A surprisingly convivial atmosphere prevailed in the second-class carriage of the fast London-bound train when I stepped aboard at Bodmin. A loud, cheerful, messy young family was eating and drinking unrestrainedly, though it was not yet 11 o’clock. Cans of bitter and lager, not all of them unopened, were arrayed on several other tables. Animated conversation and uninhibited laughter were widespread. And — was it my imagination? — a Cornish national spirit presided, vivid with pleasure at the prospect of exchanging a green wet peninsular for the solidity of the metropolis.
As I moved down the carriage aisle searching for an empty seat, Cornish eyes lifted to meet mine, not shyly or slyly, but with friendly curiosity. Some to ascertain how quick on the uptake I was that this was the noisy party carriage; others to gauge what kind of a personality I was bringing to the affair.
I found a vacant seat beside a young woman in her late twenties wearing kneed, agricultural-looking jeans. As I sat, she greeted me cordially through protruding teeth. Her greeting was so unaffectedly welcoming, I wondered if we’d met before. In her hands was an unfranked letter, the address in capitals. She intercepted my glance and began to talk about it.
She was a massive Suzi Quatro fan, she said. She was a life subscription fan club member and she had seen Suzi in concert countless times. She’d travelled as far as Berlin to see her play. But she had only met Suzi — who is a lovely, lovely person — twice so far. This letter, she said, was her entry in a prize draw organised by the fan club to meet Suzi Quatro and take afternoon tea with her at her house in Essex.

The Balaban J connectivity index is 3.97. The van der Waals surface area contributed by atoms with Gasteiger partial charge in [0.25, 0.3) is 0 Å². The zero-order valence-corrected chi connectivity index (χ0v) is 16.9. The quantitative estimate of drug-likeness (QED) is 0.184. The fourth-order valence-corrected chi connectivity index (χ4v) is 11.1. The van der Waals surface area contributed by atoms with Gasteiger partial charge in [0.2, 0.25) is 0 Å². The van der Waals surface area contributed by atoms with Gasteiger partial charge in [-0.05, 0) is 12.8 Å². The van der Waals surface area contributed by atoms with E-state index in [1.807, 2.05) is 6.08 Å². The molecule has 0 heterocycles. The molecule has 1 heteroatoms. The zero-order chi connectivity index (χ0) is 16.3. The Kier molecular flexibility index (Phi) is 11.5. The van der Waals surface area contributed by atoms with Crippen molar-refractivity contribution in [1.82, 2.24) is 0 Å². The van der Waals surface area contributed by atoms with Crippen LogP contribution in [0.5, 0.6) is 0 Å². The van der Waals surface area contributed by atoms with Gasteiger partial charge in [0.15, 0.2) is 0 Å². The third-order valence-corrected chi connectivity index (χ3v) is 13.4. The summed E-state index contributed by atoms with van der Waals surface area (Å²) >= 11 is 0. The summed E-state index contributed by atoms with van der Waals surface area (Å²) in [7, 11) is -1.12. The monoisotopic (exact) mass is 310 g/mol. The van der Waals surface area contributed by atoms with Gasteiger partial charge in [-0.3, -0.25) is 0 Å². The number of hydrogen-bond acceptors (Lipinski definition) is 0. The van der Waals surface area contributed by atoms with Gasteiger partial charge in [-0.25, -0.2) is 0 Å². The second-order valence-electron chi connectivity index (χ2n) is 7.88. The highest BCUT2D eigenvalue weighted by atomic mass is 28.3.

(Oddly enough, I was travelling up for a ‘Meet the Readers’ afternoon tea party at the Spectator office. I considered confessing this as a kind of coincidence, but when I rehearsed it in my head, it sounded so far-fetched, even to me, that I doubted whether she’d believe it, so I decided to keep it to myself.)
She lifted her arms in pious devotion to her idol, crossed fingers on both hands and shook them to agitate her luck. ‘I just love her,’ she said with simple passion. ‘I love everything about her. To sit down to afternoon tea with Suzi would be heaven to me. After that I could die happy,’ she said. And she breathed out a long sigh of ineffable sadness.
‘How many other people do you think will enter the draw?’ I said in all seriousness, for I have form and a little expertise in this area. I once had my entry picked out at random from an entry bag of 80,000 to win an XR3i cabriolet. She leaned in, her arm against mine, confidentially. I was on her wavelength. The competition, she said, was run by the fan club. So her guess was between 2,500 and 3,000 max. Suzi was going to pick the winning entry out of the bag herself. She always does. And now here’s the thing, she said, lowering her voice. When Suzi Quatro picks an envelope at random out of a bag, she always delves down to about halfway and picks the first one that comes to hand. Always. She doesn’t muck about. She never roots around or churns the envelopes or shakes the bag. Never. She shoots in her hand — she’s right-handed — it goes halfway down, then it comes out again with the winning card or envelope.
So her plan was this. (Again the confidential tone, from one competition expert to another.) She had been waiting until exactly halfway between the competition’s opening and closing dates, and now she was going to post in her entry, hoping it would end up halfway down the bag. Rather than post her entry from Cornwall, and it taking anything up to a week to get there, throwing out her calculations, she was taking the letter up to London to post it, hoping for an overnight delivery from there to Suzi’s home in Essex.
One couldn’t help but admire such meticulous planning. I really wanted her to win. But I couldn’t also help wondering whether she wouldn’t have done better to think outside the box. Surely it would have saved a lot of trouble, and been far more exciting, to have gone to Suzi Quatro’s house, knocked on the door, and declared her love to Suzi Quatro’s face when she came to answer it.
What a nice woman, though! Already she’d told me the secret of her heart and enrolled me as a co-conspirator. I looked out of the window to see where we’d got to, half expecting to be looking down over the Tamar river. I was shocked to find that we hadn’t yet pulled away from the platform at Bodmin. Friendly sorts, the Cornish.
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